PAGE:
Posts Tagged ‘Mind+Body+Soul’

Mean Teens and the Magic Wand

Thursday, June 21st, 2012

I wasn't born to be mean!

Recently it seems that there are so many stories in the news about teens being blatantly disrespectful and cruel. Today I see that 3 teen boys bullied a woman on a school bus to tears and no one stepped in to help or to correct them. Now I read on facebook that 3 other teen boys threatened a man and his Service Dog on a golf course with a rifle and a knife…

Why is it that kids are so angry, rude and untrustworthy?

I have been working with teens and parents for quite some time now and I have to say that it is we that are at fault. YES, not the kids here. Kids are not born mean. Some parents just don’t take parenting seriously anymore. There is little or no accountability for these kids. Parents themselves must understand that kids do and act as they are taught. They mimic what they see. Now I am not saying the parents of these kids taught or told them to act this way, but what have these kids been surrounded with. Who are their peers? What are their parents like? What do they watch on TV? What are they seeing on the computer? What the hell are the parents watching. This reality TV has become our worst nightmare. It is JUNK! Nothing inspiring just plain foul!

I hear people complaining constantly about how terrible kids are today…WELL do something about it. Stop complaining. Make a difference. Whether you are a parent or not you live on this planet. You are a functioning adult. Step up. Be a mentor to a young person. Teach them respect by being respectful. Teach them gratitude by being grateful. Teach them love by being loving. They will learn these traits from the very moment they are born. Let’s stop complaining about life. If our kids know nothing of violence, hate, anger, mistrust and foul play…they will not behave the way these boys have.

CRAP in = CRAP out. Not too difficult to understand. Children develop a conscience by the time they are 7 years old. What have they seen, heard and lived through by this time?  Trying to change it after 7 years old is difficult but not impossible. But it is so much easier to be a kind and loving adult who is responsible for your own actions. Live your life being grateful…If each one of us makes a choice to do this each and every day the kids around us may just follow suit.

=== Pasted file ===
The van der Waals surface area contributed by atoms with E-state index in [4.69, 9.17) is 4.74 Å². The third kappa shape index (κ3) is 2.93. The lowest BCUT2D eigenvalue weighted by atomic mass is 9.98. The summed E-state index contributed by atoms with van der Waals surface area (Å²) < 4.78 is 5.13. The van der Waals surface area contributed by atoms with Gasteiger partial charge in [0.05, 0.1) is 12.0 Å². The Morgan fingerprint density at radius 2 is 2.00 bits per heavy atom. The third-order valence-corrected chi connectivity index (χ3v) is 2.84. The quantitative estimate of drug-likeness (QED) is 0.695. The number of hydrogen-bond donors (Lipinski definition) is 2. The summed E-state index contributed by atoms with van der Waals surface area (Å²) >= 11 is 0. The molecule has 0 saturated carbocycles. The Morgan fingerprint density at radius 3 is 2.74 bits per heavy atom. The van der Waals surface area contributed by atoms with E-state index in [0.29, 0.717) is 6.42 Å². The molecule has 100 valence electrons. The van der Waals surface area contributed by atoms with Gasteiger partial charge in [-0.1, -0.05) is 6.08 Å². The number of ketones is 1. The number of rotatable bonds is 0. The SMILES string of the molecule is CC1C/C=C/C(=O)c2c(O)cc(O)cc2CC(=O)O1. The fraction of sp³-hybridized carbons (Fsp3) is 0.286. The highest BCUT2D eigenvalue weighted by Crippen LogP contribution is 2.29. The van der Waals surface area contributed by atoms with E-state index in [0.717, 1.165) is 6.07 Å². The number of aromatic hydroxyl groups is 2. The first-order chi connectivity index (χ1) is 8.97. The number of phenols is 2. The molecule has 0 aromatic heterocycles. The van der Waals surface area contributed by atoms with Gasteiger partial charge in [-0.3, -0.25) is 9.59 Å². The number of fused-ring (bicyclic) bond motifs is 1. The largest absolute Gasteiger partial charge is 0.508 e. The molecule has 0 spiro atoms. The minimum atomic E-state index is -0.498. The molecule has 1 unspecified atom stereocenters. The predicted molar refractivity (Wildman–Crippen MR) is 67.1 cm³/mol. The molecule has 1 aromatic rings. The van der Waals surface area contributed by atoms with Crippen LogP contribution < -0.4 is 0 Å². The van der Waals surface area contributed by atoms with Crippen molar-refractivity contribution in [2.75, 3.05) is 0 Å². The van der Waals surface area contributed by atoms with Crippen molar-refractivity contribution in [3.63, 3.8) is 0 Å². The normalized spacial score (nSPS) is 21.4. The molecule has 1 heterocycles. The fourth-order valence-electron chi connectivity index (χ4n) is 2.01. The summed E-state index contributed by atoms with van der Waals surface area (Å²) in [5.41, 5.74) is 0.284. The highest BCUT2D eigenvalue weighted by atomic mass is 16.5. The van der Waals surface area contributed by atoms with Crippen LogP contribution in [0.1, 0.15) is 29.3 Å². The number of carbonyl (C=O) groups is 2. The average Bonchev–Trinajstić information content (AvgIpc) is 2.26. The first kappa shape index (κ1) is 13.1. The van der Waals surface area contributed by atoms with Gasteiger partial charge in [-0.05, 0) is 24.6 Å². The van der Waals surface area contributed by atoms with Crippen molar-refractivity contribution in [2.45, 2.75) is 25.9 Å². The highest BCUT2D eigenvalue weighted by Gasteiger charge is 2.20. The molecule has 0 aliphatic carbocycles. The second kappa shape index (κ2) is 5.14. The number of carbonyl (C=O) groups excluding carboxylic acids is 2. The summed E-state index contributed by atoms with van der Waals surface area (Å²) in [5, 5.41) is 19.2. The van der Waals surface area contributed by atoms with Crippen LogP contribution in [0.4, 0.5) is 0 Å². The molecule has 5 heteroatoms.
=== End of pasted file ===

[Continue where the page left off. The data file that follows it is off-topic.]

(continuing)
Turn off the news. Turn off the negative programs. They are programming our kids as well as you! Be aware of who your kids are spending time with. What are they seeing on the computer…Who is it they follow? Break the spell.

Dream about possibilities. Allow your children to dream big. Give them an option to tell you each day about a wish they have.   Applaud them. Give them hope. Happiness is a choice. It is your choice. Show them that happiness and respect is a magic wand and they have the power to use it.

Trophy Kids – by Susan Dench our Guest Blogger

Monday, March 19th, 2012

When the kids were younger, you could hardly place a book on a shelf with the number of trophies they had. Wow, that must mean they were incredible athletes that played on a lot of championship teams, right?

Uh, no, but they did show up.

The kids showed up for games in which scores weren’t kept (although they could tell you exactly what it was) so the message was, “Hey, it doesn’t matter if you practiced more, worked your butt off, are more skilled or had a more winning attitude on the field – this isn’t a meritocracy, we want to play down to the lowest common denominator and treat everyone equally. You’re special, just like everyone else. In fact, we are huge proponents of and encourage mediocrity. Otherwise, we might hurt some feelings and damage kids’ self esteem.”

Good grief.